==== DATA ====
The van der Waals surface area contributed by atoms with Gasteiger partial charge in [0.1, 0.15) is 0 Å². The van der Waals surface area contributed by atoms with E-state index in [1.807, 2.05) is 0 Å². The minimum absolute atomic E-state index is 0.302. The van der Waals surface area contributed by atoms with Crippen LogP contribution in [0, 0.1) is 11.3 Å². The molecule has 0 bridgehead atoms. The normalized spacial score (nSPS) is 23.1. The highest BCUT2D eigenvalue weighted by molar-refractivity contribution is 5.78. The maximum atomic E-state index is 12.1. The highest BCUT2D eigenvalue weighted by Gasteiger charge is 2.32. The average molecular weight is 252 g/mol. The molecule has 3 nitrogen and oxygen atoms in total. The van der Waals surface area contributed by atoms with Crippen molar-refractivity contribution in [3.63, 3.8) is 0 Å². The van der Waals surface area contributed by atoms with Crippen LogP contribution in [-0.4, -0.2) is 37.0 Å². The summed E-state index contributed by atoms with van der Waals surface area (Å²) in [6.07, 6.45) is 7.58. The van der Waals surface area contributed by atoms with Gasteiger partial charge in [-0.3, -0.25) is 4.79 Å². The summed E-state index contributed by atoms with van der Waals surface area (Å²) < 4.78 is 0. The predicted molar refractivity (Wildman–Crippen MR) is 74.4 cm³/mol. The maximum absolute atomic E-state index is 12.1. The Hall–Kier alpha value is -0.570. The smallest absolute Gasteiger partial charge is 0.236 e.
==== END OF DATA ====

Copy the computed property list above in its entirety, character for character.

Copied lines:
The van der Waals surface area contributed by atoms with Gasteiger partial charge in [0.1, 0.15) is 0 Å². The van der Waals surface area contributed by atoms with E-state index in [1.807, 2.05) is 0 Å². The minimum absolute atomic E-state index is 0.302. The van der Waals surface area contributed by atoms with Crippen LogP contribution in [0, 0.1) is 11.3 Å². The molecule has 0 bridgehead atoms. The normalized spacial score (nSPS) is 23.1. The highest BCUT2D eigenvalue weighted by molar-refractivity contribution is 5.78. The maximum atomic E-state index is 12.1. The highest BCUT2D eigenvalue weighted by Gasteiger charge is 2.32. The average molecular weight is 252 g/mol. The molecule has 3 nitrogen and oxygen atoms in total. The van der Waals surface area contributed by atoms with Crippen molar-refractivity contribution in [3.63, 3.8) is 0 Å². The van der Waals surface area contributed by atoms with Crippen LogP contribution in [-0.4, -0.2) is 37.0 Å². The summed E-state index contributed by atoms with van der Waals surface area (Å²) in [6.07, 6.45) is 7.58. The van der Waals surface area contributed by atoms with Gasteiger partial charge in [-0.3, -0.25) is 4.79 Å². The summed E-state index contributed by atoms with van der Waals surface area (Å²) < 4.78 is 0. The predicted molar refractivity (Wildman–Crippen MR) is 74.4 cm³/mol. The maximum absolute atomic E-state index is 12.1. The Hall–Kier alpha value is -0.570. The smallest absolute Gasteiger partial charge is 0.236 e.